Have you heard of the James Shoal (Zengmu Ansha in Chinese)? Do you know where it is? My last blog article talked about the perception gap between China and its neighbors. The story of James Shoal is a good example of this huge difference in perception.
For anyone who received an education in China, Zengmu Ansha (James Shoal) is a very familiar name. For example, in the current eighth grade geography textbook published by People’s Education Press, a map of China with the nine-dashed line can be found on page 4. For identification purposes, the editors used an arrow to point out James Shoal. Also, the map has a call-out box with a note: “The southernmost point of our country’s territory is Zengmu Ansha in the Nansha (Spratly) Islands.” Students are asked to use a ruler to measure from the northernmost point of China to Zengmu Ansha and then to calculate the actual distance based on the scale of the map. The correct answer is 5,500 kilometers (3417 miles).
James Shoal is a small bank in the South China Sea, lying under the water at a depth of 22 meters (72 feet). It is located about 80 km (50 mi) from the Malaysian coast and about 1,800 km from the Chinese mainland. Both the PRC and ROC officially claim the shoal as the southernmost feature of China. Malaysia also claims the shoal. As the bank is under the water, there is no way to erect a sovereignty stele. On April 20, 2010, however, the Chinese Marine Surveillance Ship-83 came to the water around the shoal. Several officers of the ship threw a sovereignty stele into the water. The stele is a big and heavy marble engraving with the Chinese characters Zhongguo (China). Another report from 2013 tells the story of Chinese naval officers and soldiers participating in an oath-taking ceremony on waters off Zengmu Ansha, pledging to safeguard China’s territorial integrity and marine interests.
This narrative about Zengmu Ansha as China’s “southernmost point” is not some new propaganda from the CCP. China’s first official South China Sea map with interrupted lines was published in 1948 (though drawn in 1947 for internal purposes) by the Republic of China’s (ROC) Kuomintang (KMT) government. There are also documents reporting that a map created by cartographer Bai Meichu in 1936 used solid lines to encircle the Paracel Islands, the Macclesfield Bank, and the Spratly Islands. This 1936 map marked Zengmu Ansha in the Spratly Islands as China’s southernmost boundary in the South China Sea. Since the 1940s, generations of Chinese have learned from their geography textbooks that Zengmu Ansha is the southernmost point of China’s territory. Different generations of Chinese have also conducted a similar exercise in their middle school geography classes: the students use a ruler to measure the distance from the northernmost point of China (Mohe, near the Amur River, at the latitude of 53° 29′ north) to Zengmu Ansha (at the latitude of 4° 15′ north) and then feel very proud of their country’s vast territory.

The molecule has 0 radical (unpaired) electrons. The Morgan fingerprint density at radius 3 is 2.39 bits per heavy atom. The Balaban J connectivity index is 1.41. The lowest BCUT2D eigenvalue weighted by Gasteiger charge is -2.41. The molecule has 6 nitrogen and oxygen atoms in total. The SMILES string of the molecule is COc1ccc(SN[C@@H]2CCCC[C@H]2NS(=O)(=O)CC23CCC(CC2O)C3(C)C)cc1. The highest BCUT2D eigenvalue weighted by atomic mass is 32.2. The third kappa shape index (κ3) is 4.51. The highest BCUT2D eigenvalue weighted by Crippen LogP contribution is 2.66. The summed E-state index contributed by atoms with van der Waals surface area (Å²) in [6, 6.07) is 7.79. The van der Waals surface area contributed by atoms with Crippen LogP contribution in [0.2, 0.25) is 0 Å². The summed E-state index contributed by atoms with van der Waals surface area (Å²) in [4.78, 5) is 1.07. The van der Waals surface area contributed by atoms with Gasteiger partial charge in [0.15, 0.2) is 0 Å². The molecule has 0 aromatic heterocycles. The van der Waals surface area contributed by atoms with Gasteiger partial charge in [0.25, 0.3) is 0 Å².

In an article in the June 2013 issue of China National Geography, Shan Zhiqiang, the executive chief editor of the magazine, wrote the following statement:
The nine-dashed line has been painted in the hearts and minds of the Chinese for a long time. It has been 77 years since Bai Meichu put in his 1936 map. It is now deeply engraved in the hearts and minds of the Chinese people. I do not believe any Chinese leader would remove the nine-dashed line from the Chinese. I do not believe there will be any time when China will be without the nine-dashed line.
During my sabbatical leave last year, I taught a course at one of China’s top universities as a visiting professor. I once asked my class whether they agree with this statement by Shan Zhiqiang, most of the students raised their hands.
In many territorial disputes, maps have been used by the claimants as important tools to give justifications for safeguarding or recovering the disputed territories. Maps are also used in the educational system to forge the younger generations’ concept of national boundaries and sovereignty. Map and textbooks are among the most important discourses of identity and worldview for a nation state, and China is not alone in making use of them. In recent years, we have seen that many South China Sea claimant countries have paid new attention to education and narratives for the purpose of strengthening their citizens’ perceptions about their own territorial claims, including the revisions of maps and textbooks. For example, the Philippines officially renamed the South China Sea waters off the country’s west coast the “West Philippine Sea” in September 2012. Vietnam is also now calling the South China Sea the “East Sea.” The Vietnamese “patriotic education” and social narratives regarding the South China Sea disputes in the past one or two decades have also directly contributed to the rise of anti-China sentiment in today’s Vietnam. The recent protests and riots are among the direct consequences.
Perception, not anything else, is the most dangerous thing in the South China Sea.
Zheng Wang is the Director of the Center for Peace and Conflict Studies at Seton Hall University and a Global Fellow at the Woodrow Wilson Center.